Although the recession ended six years ago, many consumers are still finding themselves in debt due to credit card spending.
Nearly one-quarter (24%) of Americans owe more money in credit card debt than they have saved for emergencies, according to Bankrate’s February Financial Security Index survey.
But the problem with credit card debt is that it makes it harder for Americans to dig themselves out of that debt. Credit card companies charge higher interest rates than a savings account will pay, which makes establishing some emergency funds even more difficult.
Kelley Long, a member of the American Institute of CPAs, said that consumers should work on paying down high interest rates before saving.
But that can be easier said than done. “Not having an emergency fallback fund is just a first-class ticket to getting further into debt,” Long told Bankrate.
But for many households, savings isn’t a priority — even though it should be.
Financial analyst Greg McBride explained that most American households are unable to get started on a proper savings plan. “It’s difficult for people to really move the needle on savings when their income hasn’t grown.”
Long agrees. Most people don’t plan and underestimate their lifestyle costs, leading to dipping into what few funds they have for non-essentials, like going to a best friend’s wedding or taking a family vacation.
But most Americans are likely to have some sort of emergency expenses over the next year.
The National Endowment for Financial Education found that 63% of Americans had major and unexpected costs to pay in 2014, such as medical bills, moving costs, or housing repairs.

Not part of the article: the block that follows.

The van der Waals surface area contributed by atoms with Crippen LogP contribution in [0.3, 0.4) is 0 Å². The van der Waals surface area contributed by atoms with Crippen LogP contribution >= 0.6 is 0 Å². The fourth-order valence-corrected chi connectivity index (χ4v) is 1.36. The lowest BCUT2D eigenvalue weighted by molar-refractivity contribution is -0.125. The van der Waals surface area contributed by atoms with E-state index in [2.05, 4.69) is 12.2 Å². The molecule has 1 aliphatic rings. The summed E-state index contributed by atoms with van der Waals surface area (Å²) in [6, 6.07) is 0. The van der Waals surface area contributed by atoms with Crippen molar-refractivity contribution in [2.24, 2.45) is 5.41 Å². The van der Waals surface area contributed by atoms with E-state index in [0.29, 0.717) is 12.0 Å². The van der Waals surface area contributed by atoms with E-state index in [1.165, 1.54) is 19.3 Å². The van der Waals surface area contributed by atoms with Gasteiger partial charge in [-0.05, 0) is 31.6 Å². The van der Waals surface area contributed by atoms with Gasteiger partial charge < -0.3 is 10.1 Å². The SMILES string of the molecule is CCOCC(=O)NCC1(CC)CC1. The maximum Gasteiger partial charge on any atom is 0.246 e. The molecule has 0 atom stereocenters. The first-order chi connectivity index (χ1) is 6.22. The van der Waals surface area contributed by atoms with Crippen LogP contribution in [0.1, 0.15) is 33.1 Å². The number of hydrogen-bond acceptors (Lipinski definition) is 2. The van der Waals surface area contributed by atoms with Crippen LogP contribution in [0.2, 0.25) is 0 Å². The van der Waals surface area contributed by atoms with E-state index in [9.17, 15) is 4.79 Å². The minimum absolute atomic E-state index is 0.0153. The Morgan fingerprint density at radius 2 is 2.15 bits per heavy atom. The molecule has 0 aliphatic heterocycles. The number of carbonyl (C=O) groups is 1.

In addition to saving, there are plenty of other steps that consumers can take to reduce their debt, such as watching online spending. Online payment processing services make it easy to buy items from anywhere at anytime, so this can also increase credit card debt.
Tom Corley, author of the book Rich Habits: The Daily Habits of Successful People, recommends limiting the number of credit cards used regularly.
Corley found that around 92% of richer people only had one credit card and used that regularly. Spreading around spending can lead to sloppy savings habits later on.
Paying off balances in full and on-time can also help consumers limit their spending.
Additionally, Corley recommends that consumers know their credit scores and use any reward points on their cards when the opportunity arises. The latter tip can help increase spending while not affecting savings.